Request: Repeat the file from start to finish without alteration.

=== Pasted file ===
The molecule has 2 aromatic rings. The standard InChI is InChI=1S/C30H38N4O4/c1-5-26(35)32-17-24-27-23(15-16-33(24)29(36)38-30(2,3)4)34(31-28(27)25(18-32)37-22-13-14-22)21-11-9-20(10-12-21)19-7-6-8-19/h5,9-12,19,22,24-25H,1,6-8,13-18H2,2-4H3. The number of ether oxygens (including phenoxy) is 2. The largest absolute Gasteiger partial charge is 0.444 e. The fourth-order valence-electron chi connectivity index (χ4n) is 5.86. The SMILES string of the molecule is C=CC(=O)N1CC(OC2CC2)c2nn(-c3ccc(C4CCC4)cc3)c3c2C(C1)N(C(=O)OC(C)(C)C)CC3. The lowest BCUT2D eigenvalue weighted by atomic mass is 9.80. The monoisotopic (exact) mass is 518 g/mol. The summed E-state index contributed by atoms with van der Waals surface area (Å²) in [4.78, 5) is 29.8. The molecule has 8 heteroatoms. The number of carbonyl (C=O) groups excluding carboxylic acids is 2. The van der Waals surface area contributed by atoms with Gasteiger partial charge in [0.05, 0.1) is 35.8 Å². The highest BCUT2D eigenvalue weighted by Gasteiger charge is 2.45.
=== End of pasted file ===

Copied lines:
The molecule has 2 aromatic rings. The standard InChI is InChI=1S/C30H38N4O4/c1-5-26(35)32-17-24-27-23(15-16-33(24)29(36)38-30(2,3)4)34(31-28(27)25(18-32)37-22-13-14-22)21-11-9-20(10-12-21)19-7-6-8-19/h5,9-12,19,22,24-25H,1,6-8,13-18H2,2-4H3. The number of ether oxygens (including phenoxy) is 2. The largest absolute Gasteiger partial charge is 0.444 e. The fourth-order valence-electron chi connectivity index (χ4n) is 5.86. The SMILES string of the molecule is C=CC(=O)N1CC(OC2CC2)c2nn(-c3ccc(C4CCC4)cc3)c3c2C(C1)N(C(=O)OC(C)(C)C)CC3. The lowest BCUT2D eigenvalue weighted by atomic mass is 9.80. The monoisotopic (exact) mass is 518 g/mol. The summed E-state index contributed by atoms with van der Waals surface area (Å²) in [4.78, 5) is 29.8. The molecule has 8 heteroatoms. The number of carbonyl (C=O) groups excluding carboxylic acids is 2. The van der Waals surface area contributed by atoms with Gasteiger partial charge in [0.05, 0.1) is 35.8 Å². The highest BCUT2D eigenvalue weighted by Gasteiger charge is 2.45.